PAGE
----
TypeScript icon, indicating that this package has built-in type declarations

0.1.30 • Public • Published


Another library for the state management in React and React Native. It can be used to replace React Hooks APIs. It can also be used together with React Hooks API, or calls any other library which depends on React Hooks API.


  1. Automatically track the dependency between views and states, and only update the views depending on the changed state values.
  2. Unify local state and global state management. So, don't need useContext or wrap the component with Provider any more. (rt-state has its own provider, call provider.use() to get data from parent or create global state, and share between different components.)
  3. Fine granularity of controlling when and how to update the view with watch/link functions.
  4. An optimized state function for long Array.
  5. React Hooks API integration. React Hooks API Calls can be wrapped by hooks within the setup function.


In react, there are class-based components and function-based components. In most cases, function components in react can be thought of very simply. However, Hooks API has mental burden, especially for new learners. Also, because there is no state within the function, we have to repeatedly initialize the state and even redefine local functions again and again before each re-rendering.

Another issue is if we create a state in a root component, and use it in its children, when one of its children updates the state value, the whole root component will be re-rendered. There are many ways to optimize it.

  • use React.memo or useMemo. However, React.memo is not default for each component.
  • even when React.memo is used, it is still not easy to optimize. For example, if you use a callback function as one of its parameters, the reference of the callback would be changed during each re-rendering of its parent component. So, you might need useCallback for callback and use useRef for caching local data. But useCallback needs a dependency list. Then you will be struggling to set the dependency list. As the project becomes large, such kind of code could be problematic, and hard to maintain.

I need a library, with which I can use function components happily!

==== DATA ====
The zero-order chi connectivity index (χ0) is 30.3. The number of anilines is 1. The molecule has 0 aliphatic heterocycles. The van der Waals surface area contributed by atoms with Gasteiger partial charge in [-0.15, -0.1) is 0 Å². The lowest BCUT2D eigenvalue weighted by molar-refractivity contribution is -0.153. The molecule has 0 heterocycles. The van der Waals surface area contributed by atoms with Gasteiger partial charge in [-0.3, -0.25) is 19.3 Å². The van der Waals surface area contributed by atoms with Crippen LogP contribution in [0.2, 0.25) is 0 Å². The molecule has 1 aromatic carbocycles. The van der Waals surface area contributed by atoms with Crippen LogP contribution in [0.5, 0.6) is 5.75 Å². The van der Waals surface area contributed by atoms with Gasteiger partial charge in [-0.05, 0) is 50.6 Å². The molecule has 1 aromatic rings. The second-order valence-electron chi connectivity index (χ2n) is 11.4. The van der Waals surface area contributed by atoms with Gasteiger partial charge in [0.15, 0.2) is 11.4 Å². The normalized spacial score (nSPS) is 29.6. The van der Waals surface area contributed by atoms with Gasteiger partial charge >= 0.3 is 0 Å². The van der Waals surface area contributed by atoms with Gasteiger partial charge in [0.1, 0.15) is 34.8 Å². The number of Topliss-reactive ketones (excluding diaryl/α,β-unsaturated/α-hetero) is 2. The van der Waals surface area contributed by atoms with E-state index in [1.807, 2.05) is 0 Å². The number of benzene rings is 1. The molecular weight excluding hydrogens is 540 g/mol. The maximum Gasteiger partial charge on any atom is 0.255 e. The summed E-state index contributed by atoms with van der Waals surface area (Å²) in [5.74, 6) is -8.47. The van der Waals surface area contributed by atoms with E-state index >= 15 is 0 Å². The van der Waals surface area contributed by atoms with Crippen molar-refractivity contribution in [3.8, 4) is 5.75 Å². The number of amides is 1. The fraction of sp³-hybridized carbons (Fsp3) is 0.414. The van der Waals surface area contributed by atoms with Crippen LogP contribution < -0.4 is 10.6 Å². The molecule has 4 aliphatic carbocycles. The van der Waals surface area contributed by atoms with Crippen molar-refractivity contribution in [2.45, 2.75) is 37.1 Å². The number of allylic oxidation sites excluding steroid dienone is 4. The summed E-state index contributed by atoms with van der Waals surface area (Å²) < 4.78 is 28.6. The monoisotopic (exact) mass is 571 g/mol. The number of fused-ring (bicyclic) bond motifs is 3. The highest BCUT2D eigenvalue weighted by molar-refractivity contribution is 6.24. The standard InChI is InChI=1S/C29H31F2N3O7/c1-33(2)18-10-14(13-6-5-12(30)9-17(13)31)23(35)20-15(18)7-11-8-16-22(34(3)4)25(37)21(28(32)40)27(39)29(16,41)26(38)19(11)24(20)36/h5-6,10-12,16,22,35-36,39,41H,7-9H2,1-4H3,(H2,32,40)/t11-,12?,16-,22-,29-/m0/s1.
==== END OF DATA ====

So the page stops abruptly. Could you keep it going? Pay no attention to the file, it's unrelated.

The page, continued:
In rt-state, it uses create function to create components, which takes a setup callback function as its parameter. The setup function is used to initialize states with state/stateS/stateArray, or call watch/link functions, or even create any local variables and user defined functions. Then, it returns a render function. The returned render function is used for re-rendering the component afterwards.

As you see, rt-state creates variables within the closure of setup callback. So, all of the variables are accessible to the render function. We don't have to redefine the local data or callback functions repeatedly, because the closure can keep the references of data or functions be the same as before. Now, you don't have to use useCallback or useRef any more. Just use the local variables and local functions directly.

Next question is how and when to update the components when data changes. The solution is use reactive data. reactive means when its value changes, it will trigger an update of whatever depending on it. rt-state is able to track the dependency between data and views automatically. When the data changes, rt-state only updates those components which depend on the data. So, the data is a reactive version of any local or global variables. In rt-state, such kind of data can be created by state/stateS/stateLongArray functions.

To sum up, the final solution is:

  • use closure to keep the reference of data and function.
  • use reactive data to trigger the update of the components when needed. the reactive feature is implemented by javascript Proxy API.

How to Use

npm i rt-state@latest -S
    const Demo = create<{ name: string }>((ctx) => {
        const data = state({ num: 666 });
        const addOne = () => data.num++;
        return (props) => {
            return (
                        {props.name} {data.num}
                    <button onClick={addOne}>addOne</button>

render(<Demo name={'demo'} />, document.getElementById('root'));

More examples of code can be found in /src/demo. or see demo

rt-state Core APIs